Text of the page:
9/11 recognized amidst Ramadan


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"As everyone knows, today is 9/11," says Zahra Billoo from the Council on American-Islam Relations.

There's no mistaking the significance of this date. It changed Americans and Muslim-Americans as well.

"There are definite still instances of hate post 9/11, eight years later," says Billoo.

Civil rights attorneys spoke frankly to Muslims Friday night about knowing their rights in this post 9/11 era. Muslims, nationwide say they've been harassed, threatened, and mistreated by law enforcement.

"It's very possible for it to happen to me, so I want to be prepared," says Sarah Hararah from Fremont.

"It is very regular that I am stopped at the airport, that I am pulled aside for a pat down, even before I've made it through the metal detector," says Billoo.

While similar stories of profiling floated through this room in Santa Clara, attorneys gave everyone the same advice.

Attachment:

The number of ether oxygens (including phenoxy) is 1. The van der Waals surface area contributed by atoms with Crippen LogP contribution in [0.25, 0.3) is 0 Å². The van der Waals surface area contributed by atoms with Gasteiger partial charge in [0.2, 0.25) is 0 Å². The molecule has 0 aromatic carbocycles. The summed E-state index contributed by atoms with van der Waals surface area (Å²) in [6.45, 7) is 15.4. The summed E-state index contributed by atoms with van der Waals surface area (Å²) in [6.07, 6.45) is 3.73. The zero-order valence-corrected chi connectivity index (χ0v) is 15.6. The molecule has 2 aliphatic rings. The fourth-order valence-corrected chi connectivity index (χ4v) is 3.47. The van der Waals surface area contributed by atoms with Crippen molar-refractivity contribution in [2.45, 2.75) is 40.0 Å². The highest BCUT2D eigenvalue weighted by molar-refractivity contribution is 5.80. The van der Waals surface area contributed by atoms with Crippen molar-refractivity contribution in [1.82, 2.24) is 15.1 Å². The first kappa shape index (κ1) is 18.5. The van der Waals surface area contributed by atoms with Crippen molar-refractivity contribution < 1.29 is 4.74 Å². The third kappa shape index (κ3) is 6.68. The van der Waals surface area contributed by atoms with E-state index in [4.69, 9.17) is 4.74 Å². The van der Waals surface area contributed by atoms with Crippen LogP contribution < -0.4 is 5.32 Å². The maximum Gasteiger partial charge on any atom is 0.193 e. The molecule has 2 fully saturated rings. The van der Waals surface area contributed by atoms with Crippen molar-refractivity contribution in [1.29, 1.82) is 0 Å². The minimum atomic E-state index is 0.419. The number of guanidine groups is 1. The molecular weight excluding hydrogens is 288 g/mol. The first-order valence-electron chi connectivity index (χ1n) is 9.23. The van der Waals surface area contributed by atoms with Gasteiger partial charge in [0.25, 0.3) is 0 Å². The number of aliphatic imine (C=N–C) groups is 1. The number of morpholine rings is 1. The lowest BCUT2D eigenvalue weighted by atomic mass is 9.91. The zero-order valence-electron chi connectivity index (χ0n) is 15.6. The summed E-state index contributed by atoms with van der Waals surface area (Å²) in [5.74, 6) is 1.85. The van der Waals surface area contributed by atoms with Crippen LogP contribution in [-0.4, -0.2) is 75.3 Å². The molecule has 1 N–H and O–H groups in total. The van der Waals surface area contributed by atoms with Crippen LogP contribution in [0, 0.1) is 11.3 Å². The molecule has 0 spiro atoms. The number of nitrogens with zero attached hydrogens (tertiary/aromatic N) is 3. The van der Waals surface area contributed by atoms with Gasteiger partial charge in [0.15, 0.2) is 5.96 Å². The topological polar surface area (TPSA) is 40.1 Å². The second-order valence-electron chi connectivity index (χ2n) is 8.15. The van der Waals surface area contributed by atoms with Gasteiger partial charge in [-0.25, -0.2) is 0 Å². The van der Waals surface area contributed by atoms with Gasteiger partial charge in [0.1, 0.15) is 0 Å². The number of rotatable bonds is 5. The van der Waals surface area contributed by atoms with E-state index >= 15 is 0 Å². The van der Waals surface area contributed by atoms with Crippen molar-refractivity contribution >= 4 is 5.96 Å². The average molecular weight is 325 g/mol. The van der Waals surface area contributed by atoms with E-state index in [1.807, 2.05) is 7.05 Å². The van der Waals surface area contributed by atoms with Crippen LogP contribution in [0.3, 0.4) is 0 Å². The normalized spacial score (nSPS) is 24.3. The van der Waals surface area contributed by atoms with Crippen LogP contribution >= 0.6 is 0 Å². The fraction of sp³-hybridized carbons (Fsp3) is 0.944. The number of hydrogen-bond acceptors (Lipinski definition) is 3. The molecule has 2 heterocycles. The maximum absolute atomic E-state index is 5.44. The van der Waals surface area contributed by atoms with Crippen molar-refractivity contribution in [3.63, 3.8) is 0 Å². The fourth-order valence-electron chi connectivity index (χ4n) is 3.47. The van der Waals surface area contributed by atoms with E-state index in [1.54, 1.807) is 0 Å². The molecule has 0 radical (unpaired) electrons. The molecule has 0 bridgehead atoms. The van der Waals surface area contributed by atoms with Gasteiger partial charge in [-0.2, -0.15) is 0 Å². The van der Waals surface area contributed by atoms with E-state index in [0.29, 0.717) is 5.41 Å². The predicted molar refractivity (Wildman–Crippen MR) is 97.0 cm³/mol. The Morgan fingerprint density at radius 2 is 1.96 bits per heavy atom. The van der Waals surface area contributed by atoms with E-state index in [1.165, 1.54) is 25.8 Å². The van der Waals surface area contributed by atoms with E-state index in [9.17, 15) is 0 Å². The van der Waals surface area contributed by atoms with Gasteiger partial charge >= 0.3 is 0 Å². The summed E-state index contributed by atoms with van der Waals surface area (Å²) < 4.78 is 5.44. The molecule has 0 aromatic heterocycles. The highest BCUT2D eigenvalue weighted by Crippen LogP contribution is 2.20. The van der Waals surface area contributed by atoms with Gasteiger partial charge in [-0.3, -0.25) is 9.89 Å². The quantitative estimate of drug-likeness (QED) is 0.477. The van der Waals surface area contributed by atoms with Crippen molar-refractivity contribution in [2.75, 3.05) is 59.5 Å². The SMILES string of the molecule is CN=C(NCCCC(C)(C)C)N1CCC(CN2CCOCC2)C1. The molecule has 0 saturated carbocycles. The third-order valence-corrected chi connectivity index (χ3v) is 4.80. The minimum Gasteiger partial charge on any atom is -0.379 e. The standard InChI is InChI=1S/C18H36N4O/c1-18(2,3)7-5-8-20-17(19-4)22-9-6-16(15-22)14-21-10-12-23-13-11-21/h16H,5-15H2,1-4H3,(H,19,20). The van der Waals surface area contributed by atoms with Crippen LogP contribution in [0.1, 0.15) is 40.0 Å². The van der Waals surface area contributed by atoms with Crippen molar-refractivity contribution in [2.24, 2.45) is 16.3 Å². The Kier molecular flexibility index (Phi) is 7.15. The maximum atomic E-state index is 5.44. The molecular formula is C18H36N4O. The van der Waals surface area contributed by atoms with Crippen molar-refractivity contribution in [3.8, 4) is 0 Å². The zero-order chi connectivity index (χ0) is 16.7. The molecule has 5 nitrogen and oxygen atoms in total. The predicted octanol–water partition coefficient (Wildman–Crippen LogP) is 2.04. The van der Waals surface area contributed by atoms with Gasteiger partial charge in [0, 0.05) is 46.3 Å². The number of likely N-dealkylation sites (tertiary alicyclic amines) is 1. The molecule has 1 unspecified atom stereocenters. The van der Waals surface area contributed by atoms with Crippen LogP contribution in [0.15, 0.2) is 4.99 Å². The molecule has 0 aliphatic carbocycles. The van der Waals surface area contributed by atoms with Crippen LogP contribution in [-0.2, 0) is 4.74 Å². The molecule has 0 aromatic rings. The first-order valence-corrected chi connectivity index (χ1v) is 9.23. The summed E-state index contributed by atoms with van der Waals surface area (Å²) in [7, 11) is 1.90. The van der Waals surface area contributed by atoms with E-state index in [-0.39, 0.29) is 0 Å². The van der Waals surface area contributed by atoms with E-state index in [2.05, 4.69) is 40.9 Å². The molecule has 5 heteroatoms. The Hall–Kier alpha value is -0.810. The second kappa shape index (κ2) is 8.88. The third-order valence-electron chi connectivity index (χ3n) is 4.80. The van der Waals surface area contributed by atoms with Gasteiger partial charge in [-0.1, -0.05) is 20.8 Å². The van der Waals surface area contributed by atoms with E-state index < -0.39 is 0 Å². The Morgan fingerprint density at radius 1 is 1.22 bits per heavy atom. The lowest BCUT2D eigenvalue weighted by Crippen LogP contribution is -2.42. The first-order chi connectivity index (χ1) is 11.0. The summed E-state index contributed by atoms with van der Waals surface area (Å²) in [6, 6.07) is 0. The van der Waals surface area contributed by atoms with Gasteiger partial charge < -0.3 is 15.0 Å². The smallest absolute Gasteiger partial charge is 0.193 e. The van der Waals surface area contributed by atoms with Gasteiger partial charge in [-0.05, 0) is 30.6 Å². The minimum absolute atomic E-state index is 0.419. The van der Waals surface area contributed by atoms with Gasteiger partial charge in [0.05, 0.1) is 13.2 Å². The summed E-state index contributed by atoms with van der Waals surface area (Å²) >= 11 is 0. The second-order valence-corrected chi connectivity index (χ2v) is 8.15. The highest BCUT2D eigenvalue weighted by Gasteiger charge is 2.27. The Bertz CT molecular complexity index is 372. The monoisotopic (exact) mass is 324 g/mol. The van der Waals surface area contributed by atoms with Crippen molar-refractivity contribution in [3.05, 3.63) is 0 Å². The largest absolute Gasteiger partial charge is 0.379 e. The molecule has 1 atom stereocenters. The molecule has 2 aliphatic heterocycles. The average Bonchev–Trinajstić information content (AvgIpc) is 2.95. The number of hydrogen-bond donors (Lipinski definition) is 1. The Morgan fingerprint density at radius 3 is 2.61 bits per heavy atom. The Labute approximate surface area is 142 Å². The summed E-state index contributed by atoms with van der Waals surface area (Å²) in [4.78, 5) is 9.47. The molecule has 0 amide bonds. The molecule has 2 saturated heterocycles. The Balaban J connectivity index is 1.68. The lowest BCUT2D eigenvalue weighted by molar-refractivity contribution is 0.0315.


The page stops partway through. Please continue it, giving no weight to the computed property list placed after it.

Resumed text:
"Do not answer any questions without an attorney present," said an attorney.

There were lessons many Muslims say they didn't need to learn before September 11, 2001. Meantime, in Campbell, different life lessons are taught.

This year, Sept. 11 came during Ramadan, which is meant to be a time for reflection. Friday night, Muslims did just that, but with members of the Christian faith as well.

"This is the high holy days for the Muslims and it's also a very sensitive day now for Americans so again, a great opportunity for America to learn more about the Middle East," says Charlie Slayman from San Jose.

Muslims and Christians broke bread together and just talked about their experiences, their religions, and moving forward after a terrorist attack.

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